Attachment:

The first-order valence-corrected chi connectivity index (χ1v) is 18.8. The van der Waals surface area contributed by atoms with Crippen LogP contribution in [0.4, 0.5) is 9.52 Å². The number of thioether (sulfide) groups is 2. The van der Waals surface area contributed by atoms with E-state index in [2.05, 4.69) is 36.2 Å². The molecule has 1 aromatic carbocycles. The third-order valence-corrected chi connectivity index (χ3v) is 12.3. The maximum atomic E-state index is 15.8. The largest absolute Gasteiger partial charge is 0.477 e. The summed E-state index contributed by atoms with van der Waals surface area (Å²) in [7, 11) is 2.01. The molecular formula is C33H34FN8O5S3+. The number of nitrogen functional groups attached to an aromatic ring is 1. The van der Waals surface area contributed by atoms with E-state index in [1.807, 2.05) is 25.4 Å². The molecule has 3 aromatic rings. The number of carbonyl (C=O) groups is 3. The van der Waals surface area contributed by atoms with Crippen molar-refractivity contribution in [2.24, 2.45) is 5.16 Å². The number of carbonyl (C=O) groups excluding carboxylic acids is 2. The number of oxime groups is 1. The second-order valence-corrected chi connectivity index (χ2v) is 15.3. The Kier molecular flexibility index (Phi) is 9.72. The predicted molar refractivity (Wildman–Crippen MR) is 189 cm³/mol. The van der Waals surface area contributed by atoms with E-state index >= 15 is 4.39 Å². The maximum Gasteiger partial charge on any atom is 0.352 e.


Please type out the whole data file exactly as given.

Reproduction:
The first-order valence-corrected chi connectivity index (χ1v) is 18.8. The van der Waals surface area contributed by atoms with Crippen LogP contribution in [0.4, 0.5) is 9.52 Å². The number of thioether (sulfide) groups is 2. The van der Waals surface area contributed by atoms with E-state index in [2.05, 4.69) is 36.2 Å². The molecule has 1 aromatic carbocycles. The third-order valence-corrected chi connectivity index (χ3v) is 12.3. The maximum atomic E-state index is 15.8. The largest absolute Gasteiger partial charge is 0.477 e. The summed E-state index contributed by atoms with van der Waals surface area (Å²) in [7, 11) is 2.01. The molecular formula is C33H34FN8O5S3+. The number of nitrogen functional groups attached to an aromatic ring is 1. The van der Waals surface area contributed by atoms with E-state index in [1.807, 2.05) is 25.4 Å². The molecule has 3 aromatic rings. The number of carbonyl (C=O) groups is 3. The van der Waals surface area contributed by atoms with Crippen molar-refractivity contribution in [2.24, 2.45) is 5.16 Å². The number of carbonyl (C=O) groups excluding carboxylic acids is 2. The number of oxime groups is 1. The second-order valence-corrected chi connectivity index (χ2v) is 15.3. The Kier molecular flexibility index (Phi) is 9.72. The predicted molar refractivity (Wildman–Crippen MR) is 189 cm³/mol. The van der Waals surface area contributed by atoms with E-state index >= 15 is 4.39 Å². The maximum Gasteiger partial charge on any atom is 0.352 e.